2. Hushmail (www.hushmail.com)

Hushmail has become famous for its supposedly rigorous and fully secured email service system. The Hushmail system depends on complete end-to-end encryption of all your email messages as well as storage encryption of your entire inbox; as soon as you access your email account, your messages are then automatically decrypted for your benefit and then re-encrypted if you log out. Furthermore, with transmission of emails to unsecured mainstream email providers, you have the option of adding a secret question whose answer you’ve agreed upon in advance with your recipient in order for them to decrypt the message.

However, bear in mind that as far as hiding illegal activity from specific government investigations goes, Hushmail is not there to help you since they do have the ability to access your login password and turn it over to authorities, something they have done on three occasions in 2007 in cooperation with police investigations

3. Lavabit Mail Service (www.lavabit.com)

Lavabit is a great, simple and easy to use secured email service that uses 256 bit AES encryption to protect both your inboxed message archive and your sent mails. This email service provides all the standard security features such as POP 3, virus scanning and total end-to-end anonymity that’s supposedly so thorough that it prevents even Lavabit itself from being able to access your mail content under any conditions, including secret spy agency warrants and government issues court orders for information.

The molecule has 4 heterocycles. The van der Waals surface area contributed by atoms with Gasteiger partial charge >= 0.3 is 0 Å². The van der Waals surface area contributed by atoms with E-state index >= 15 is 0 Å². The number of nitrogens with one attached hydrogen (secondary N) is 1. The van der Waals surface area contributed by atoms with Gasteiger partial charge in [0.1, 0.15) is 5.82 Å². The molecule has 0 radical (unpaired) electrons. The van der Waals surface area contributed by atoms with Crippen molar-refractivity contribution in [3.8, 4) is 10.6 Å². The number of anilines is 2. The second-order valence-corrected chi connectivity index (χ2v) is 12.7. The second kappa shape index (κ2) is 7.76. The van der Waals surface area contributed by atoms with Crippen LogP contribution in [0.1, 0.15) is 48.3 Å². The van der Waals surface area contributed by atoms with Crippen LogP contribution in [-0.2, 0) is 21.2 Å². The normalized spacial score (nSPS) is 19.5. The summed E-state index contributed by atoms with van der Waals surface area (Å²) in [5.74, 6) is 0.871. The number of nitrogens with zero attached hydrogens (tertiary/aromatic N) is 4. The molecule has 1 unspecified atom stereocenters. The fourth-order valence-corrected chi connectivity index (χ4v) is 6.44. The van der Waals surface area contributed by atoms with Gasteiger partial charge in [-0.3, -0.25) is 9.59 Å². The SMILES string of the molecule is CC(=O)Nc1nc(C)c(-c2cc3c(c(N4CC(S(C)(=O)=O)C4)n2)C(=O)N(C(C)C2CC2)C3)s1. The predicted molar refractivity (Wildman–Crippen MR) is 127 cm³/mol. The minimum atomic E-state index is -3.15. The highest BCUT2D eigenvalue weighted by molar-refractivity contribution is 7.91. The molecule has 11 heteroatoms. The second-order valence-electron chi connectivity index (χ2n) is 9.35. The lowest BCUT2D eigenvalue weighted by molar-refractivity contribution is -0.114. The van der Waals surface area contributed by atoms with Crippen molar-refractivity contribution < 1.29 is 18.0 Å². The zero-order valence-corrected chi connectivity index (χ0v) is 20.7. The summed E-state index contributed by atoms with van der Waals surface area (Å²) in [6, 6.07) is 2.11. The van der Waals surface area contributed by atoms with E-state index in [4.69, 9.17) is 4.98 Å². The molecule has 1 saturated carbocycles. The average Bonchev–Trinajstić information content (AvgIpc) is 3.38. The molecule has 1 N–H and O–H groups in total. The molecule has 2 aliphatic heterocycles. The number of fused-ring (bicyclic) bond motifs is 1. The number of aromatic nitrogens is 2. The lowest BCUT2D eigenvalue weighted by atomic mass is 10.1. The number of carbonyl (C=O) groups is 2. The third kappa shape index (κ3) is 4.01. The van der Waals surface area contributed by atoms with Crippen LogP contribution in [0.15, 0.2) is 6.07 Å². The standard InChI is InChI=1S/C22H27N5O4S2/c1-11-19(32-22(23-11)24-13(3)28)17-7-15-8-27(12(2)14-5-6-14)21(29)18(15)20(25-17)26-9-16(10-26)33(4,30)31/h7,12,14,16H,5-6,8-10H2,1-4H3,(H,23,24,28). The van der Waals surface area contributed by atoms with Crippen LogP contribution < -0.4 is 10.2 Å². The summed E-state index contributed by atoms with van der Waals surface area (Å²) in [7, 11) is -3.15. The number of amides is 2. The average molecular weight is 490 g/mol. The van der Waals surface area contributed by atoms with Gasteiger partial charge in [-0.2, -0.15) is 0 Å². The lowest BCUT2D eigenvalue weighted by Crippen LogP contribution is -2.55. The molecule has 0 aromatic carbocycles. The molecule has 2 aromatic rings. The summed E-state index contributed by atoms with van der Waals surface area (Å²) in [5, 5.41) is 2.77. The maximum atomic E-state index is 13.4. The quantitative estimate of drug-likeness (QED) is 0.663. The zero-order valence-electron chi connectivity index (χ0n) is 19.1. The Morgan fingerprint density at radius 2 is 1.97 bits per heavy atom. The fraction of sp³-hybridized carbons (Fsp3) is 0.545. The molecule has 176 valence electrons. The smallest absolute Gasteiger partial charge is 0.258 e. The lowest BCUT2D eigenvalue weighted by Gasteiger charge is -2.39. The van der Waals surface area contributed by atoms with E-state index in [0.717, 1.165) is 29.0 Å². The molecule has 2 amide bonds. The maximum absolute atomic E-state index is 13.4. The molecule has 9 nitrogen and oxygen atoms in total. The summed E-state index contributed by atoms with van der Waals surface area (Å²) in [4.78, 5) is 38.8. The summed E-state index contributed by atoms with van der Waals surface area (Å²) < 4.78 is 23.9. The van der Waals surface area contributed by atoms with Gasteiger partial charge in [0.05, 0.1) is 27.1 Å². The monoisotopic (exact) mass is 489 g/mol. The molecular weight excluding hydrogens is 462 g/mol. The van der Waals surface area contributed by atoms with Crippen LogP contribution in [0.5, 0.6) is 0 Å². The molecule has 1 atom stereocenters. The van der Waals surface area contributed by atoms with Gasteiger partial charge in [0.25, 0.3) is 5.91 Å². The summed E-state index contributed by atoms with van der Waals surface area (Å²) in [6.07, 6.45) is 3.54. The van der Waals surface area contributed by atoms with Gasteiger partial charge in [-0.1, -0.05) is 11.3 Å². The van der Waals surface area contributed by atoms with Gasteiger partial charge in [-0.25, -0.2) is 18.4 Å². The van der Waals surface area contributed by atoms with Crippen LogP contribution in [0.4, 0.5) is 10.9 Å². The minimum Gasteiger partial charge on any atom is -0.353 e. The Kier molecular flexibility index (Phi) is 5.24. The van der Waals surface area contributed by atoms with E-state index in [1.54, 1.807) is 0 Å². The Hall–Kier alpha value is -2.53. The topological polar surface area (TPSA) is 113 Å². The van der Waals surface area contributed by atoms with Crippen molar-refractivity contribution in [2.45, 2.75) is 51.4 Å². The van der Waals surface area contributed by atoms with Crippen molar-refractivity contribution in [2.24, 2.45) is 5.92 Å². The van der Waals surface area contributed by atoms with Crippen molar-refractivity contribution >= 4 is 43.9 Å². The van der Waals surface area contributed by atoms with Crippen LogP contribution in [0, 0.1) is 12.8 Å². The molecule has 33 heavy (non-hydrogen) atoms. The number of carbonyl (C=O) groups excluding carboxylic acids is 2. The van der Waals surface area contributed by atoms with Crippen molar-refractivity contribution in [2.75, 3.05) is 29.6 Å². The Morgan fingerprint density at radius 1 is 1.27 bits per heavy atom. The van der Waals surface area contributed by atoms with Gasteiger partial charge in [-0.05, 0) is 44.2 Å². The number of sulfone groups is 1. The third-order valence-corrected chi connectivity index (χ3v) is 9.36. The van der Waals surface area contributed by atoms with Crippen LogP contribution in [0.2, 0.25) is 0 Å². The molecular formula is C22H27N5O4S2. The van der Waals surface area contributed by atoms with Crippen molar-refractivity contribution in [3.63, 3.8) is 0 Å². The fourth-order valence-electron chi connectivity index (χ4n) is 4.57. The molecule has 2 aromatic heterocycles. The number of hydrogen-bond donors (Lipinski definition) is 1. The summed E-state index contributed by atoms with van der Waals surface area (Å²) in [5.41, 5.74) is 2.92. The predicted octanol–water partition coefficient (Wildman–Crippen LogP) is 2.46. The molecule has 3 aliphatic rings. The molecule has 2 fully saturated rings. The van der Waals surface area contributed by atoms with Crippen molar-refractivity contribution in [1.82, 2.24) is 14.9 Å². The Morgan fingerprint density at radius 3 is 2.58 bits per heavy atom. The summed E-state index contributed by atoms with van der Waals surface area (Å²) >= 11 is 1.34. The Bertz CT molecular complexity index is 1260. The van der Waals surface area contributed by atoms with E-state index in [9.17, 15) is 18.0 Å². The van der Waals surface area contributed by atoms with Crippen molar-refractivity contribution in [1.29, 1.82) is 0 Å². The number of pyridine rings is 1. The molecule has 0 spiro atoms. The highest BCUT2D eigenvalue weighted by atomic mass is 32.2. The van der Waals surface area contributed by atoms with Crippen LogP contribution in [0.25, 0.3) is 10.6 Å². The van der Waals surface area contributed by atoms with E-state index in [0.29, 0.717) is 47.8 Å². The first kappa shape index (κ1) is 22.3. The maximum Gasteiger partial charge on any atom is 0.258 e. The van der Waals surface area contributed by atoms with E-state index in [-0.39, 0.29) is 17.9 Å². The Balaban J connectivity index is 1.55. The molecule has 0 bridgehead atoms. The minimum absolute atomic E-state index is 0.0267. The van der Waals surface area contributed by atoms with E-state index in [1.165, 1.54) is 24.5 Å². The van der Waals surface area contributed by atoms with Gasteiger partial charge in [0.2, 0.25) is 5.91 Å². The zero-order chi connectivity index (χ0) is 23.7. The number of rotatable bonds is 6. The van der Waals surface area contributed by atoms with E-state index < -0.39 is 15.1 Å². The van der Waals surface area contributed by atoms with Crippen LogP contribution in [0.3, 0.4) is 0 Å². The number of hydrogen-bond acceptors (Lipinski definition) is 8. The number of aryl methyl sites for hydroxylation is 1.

Basic and personal Lavabit accounts are free while the “Enhanced” and “Premium” accounts cost $8 and $16 dollars per year respectively.

4. Countermail.com (www.countermail.com)

Now here is a secure email service that takes intrusion proofing more seriously than most. The service offered by Countermail is a bit on the pricy side at nearly $7 per month but it does indeed offer a whole load of services to ensure the security of your stored email data and all message transmissions.